Adding modern lenses to rimmed pince nez, Oxfords, and other types of vintage eyeware is quite straightforward, since there are eyerims to hold the glass in place. Thus, there is no problem with the safety glass that is the only type that a modern optician will supply to their customers. Refitting such types of vintage eyewear is no more difficult than finding an optician who will make lenses of the strength you need, in the appropriate diameter and shape, and then inserting them in the eyerims.
By contrast, rimless vintage eyeware is a major challenge to fit with modern lenses, thanks to the fact that opticians, obeying the laws of the United States, will only create lenses out of safety glass. This has quite different properties than the glass or rock crystal used in vintage eyeglasses, long before these prudent but limiting laws were enacted.
Rimless pince nez and the like attach the bridge and other fittings (such as the ribbon loop) to the lenses with a screw, which must pass through a precisely drilled hole in the lens itself. Attempting to drill safety glass, however, will lead to an unusable lens – it will disintegrate either right at the point of drilling, or entirely, under the stresses of drilling.
Several options exist for adding modern lenses to rimless vintage eyeware so that it can be worn both for the sake of style and vision correction – or, in the form of mirrored sunglasses, as “Matrix glasses”. The most commonly used of these include:
Use plastic lenses. This is the simplest solution, and though it lacks authenticity, it is still effective. These lenses can usually be safely drilled, as long as care and precision are exercised. This is a particularly frequent technique for sunglasses, since the optical properties of the lenses are not as urgent in this case.
Find another piece of rimless vintage eyeware that has lenses of the appropriate strength and move them to the bridge that you prefer. Since most of the rimless pince nez placed the holes at exactly the same spots, regardless of how diverse their forms are otherwise, it is usually possible to move a set of lenses from one pair of antique eyeglasses to another.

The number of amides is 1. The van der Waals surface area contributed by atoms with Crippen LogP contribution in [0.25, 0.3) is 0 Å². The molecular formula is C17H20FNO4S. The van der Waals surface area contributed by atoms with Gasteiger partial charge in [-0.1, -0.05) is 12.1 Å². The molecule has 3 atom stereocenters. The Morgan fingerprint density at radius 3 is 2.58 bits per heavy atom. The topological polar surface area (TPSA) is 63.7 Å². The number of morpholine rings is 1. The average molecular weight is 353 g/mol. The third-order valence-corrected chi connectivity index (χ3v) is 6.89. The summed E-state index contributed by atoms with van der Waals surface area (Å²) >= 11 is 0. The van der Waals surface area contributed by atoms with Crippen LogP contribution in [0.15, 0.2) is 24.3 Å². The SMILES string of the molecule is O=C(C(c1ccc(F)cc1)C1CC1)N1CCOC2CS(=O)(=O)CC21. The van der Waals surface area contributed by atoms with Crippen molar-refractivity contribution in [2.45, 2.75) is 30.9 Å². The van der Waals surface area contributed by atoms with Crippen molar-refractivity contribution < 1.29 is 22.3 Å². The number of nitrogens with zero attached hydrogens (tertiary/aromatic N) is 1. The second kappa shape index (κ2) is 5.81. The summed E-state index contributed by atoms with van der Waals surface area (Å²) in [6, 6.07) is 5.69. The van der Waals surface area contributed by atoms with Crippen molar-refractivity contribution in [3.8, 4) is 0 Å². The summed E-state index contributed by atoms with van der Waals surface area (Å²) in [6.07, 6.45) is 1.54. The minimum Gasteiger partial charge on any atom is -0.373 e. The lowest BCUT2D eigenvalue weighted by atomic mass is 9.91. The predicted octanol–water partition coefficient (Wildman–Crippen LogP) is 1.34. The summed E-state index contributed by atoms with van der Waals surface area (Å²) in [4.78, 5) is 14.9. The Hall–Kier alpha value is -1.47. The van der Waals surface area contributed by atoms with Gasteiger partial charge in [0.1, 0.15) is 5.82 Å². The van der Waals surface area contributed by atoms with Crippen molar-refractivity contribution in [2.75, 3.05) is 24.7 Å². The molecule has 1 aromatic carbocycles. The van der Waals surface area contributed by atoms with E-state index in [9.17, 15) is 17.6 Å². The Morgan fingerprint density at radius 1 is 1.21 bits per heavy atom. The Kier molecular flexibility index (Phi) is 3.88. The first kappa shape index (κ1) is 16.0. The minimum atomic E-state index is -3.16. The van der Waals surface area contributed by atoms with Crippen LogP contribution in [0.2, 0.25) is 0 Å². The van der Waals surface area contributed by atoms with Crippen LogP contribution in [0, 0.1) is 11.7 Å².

Since these lenses are made out of non-safety glass, and come with the holes pre-drilled in them, they are very convenient for fitting to other rimless pince nez.
Many different strengths of lenses are still available in this way. There should be an example of the appropriate optical qualities and desired shape unless your needs are particularly unusual.
It is generally considered better to use modern screws than the originals, and then break off any projecting “excess” with a pair of wire cutters. The vintage screws should be retained as part of the original “ensemble”, however.
Locate separate lenses which have been appropriately drilled, through an online or brick-and-mortar seller of vintage eyeware or by searching auction sites such as eBay. This is a lengthy and painstaking process, so getting polycarbonate or plastic lenses installed as a stopgap that allows the wearing of the vintage eyeware is often a prudent step.